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This article was published 1/10/2019 (756 days ago), so information in it may no longer be current.
Voters in Winnipeg Centre appear to be returning to old voting habits, with a recent Probe Research poll indicating the New Democrats are leading in the inner city at the halfway point in the 2019 federal election campaign.
"It’s a very unfortunate selection for Canada as a country. (Prime Minister Justin) Trudeau says a lot of nice things, but in action, the Liberals don’t do much different than the Conservatives," said Fadi Ennab, a 34-year-old who lives in West Broadway.
Ennab said he plans to vote for the NDP — "a party that stands for Indigenous and newcomer issues," since those are the social service worker’s key concerns.
In 2015, Liberal Robert-Falcon Ouellette ousted Pat Martin, a longtime NDP incumbent who had held Winnipeg Centre since 1997. Ouellette took in the most votes in all but one of the 166 polls in the riding.
The Cree educator’s win was just one sign of a Liberal sweep in which the party took seven of eight seats in Winnipeg.
If a new poll commissioned by the Free Press is any indication, the Liberals won’t see the same success Oct. 21.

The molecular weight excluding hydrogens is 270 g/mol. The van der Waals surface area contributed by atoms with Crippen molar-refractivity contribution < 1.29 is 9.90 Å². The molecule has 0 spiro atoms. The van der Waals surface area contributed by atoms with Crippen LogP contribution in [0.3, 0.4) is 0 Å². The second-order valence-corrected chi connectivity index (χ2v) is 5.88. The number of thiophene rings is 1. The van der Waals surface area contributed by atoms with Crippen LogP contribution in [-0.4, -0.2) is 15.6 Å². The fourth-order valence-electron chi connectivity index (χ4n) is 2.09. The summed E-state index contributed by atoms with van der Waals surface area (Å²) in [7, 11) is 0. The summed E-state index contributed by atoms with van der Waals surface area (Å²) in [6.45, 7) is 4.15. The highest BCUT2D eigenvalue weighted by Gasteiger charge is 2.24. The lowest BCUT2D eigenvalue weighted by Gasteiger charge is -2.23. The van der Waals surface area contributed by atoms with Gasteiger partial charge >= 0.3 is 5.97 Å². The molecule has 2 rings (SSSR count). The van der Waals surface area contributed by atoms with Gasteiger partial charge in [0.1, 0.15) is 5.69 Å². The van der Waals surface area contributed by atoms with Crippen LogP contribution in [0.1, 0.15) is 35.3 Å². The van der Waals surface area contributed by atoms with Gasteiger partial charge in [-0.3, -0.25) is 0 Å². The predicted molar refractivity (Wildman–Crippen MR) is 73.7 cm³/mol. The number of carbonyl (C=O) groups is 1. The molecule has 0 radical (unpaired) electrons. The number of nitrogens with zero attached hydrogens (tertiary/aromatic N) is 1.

Of the 107 survey respondents who live in the city’s core, 42 per cent indicated they plan to cast votes for the NDP; Liberal voters accounted for 31 per cent of respondents.
The Conservatives, Greens and People’s Party trailed behind at 13, 12 and one per cent, respectively.
Ouellette is facing off against NDP candidate Leah Gazan, a human rights activist and member of Wood Mountain Lakota First Nation in Saskatchewan.
Ryan Dyck (Tories), Andrea Shalay (Greens) and Yogi Henderson (PPC) are also in the running.
"I don’t usually vote for a party, I vote for the person that’s in my constituency that I feel will do the most for me and for the community," West Broadway resident Martin Kerr said.
The 59-year-old said in this election, the candidate he feels will address his issues of education, policing and poverty is Gazan.
Those three issues are also priorities for West End resident Ashley Penner. The 23-year-old student at the University of Manitoba said she’s noticed a lot of orange signs in her neighbourhood, but her pros-and-cons list is still in the works, as she waits for the federal parties to make all their announcements.
"Even though you vote, technically, for the person in your riding, I think the leader has a big role to play in that because they tend to direct things and be the face of what you’re voting for," she said.
Penner said she’s curious about whether the Trudeau government’s scandals will catch up with the party at the polls, although she’s more focused on policies.
Maggie Macintosh reports on education for the Winnipeg Free Press. Funding for the Free Press education reporter comes from the Government of Canada through the Local Journalism Initiative.